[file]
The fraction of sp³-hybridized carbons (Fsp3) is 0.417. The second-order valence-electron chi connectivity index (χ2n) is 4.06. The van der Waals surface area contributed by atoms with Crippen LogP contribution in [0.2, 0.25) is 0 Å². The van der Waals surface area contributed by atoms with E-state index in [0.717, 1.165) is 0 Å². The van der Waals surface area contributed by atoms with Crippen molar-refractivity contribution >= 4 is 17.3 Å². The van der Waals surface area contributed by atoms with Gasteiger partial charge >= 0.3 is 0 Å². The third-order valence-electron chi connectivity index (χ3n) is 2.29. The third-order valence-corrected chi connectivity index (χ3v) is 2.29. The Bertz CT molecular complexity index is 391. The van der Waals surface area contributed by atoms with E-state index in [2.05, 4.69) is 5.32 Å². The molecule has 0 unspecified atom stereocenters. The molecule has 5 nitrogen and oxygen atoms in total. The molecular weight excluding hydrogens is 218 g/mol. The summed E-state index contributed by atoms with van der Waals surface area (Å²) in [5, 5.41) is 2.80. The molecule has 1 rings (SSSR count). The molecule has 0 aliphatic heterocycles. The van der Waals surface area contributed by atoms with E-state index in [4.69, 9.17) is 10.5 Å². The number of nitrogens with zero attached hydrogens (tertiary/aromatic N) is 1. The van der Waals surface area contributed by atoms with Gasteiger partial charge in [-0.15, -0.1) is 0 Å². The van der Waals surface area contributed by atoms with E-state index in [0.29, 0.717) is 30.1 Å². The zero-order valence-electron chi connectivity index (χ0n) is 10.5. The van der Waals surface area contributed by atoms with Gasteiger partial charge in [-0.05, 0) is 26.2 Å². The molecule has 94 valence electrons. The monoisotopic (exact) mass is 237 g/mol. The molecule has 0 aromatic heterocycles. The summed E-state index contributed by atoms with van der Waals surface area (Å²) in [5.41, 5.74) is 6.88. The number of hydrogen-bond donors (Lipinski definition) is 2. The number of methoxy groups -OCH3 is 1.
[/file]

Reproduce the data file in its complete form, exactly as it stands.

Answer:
The fraction of sp³-hybridized carbons (Fsp3) is 0.417. The second-order valence-electron chi connectivity index (χ2n) is 4.06. The van der Waals surface area contributed by atoms with Crippen LogP contribution in [0.2, 0.25) is 0 Å². The van der Waals surface area contributed by atoms with E-state index in [0.717, 1.165) is 0 Å². The van der Waals surface area contributed by atoms with Crippen molar-refractivity contribution >= 4 is 17.3 Å². The van der Waals surface area contributed by atoms with Gasteiger partial charge >= 0.3 is 0 Å². The third-order valence-electron chi connectivity index (χ3n) is 2.29. The third-order valence-corrected chi connectivity index (χ3v) is 2.29. The Bertz CT molecular complexity index is 391. The van der Waals surface area contributed by atoms with E-state index in [2.05, 4.69) is 5.32 Å². The molecule has 0 unspecified atom stereocenters. The molecule has 5 nitrogen and oxygen atoms in total. The molecular weight excluding hydrogens is 218 g/mol. The summed E-state index contributed by atoms with van der Waals surface area (Å²) in [5, 5.41) is 2.80. The molecule has 1 rings (SSSR count). The molecule has 0 aliphatic heterocycles. The van der Waals surface area contributed by atoms with E-state index in [4.69, 9.17) is 10.5 Å². The number of nitrogens with zero attached hydrogens (tertiary/aromatic N) is 1. The van der Waals surface area contributed by atoms with Gasteiger partial charge in [-0.15, -0.1) is 0 Å². The van der Waals surface area contributed by atoms with E-state index in [0.29, 0.717) is 30.1 Å². The zero-order valence-electron chi connectivity index (χ0n) is 10.5. The van der Waals surface area contributed by atoms with Gasteiger partial charge in [-0.05, 0) is 26.2 Å². The molecule has 94 valence electrons. The monoisotopic (exact) mass is 237 g/mol. The molecule has 0 aromatic heterocycles. The summed E-state index contributed by atoms with van der Waals surface area (Å²) in [5.41, 5.74) is 6.88. The number of hydrogen-bond donors (Lipinski definition) is 2. The number of methoxy groups -OCH3 is 1.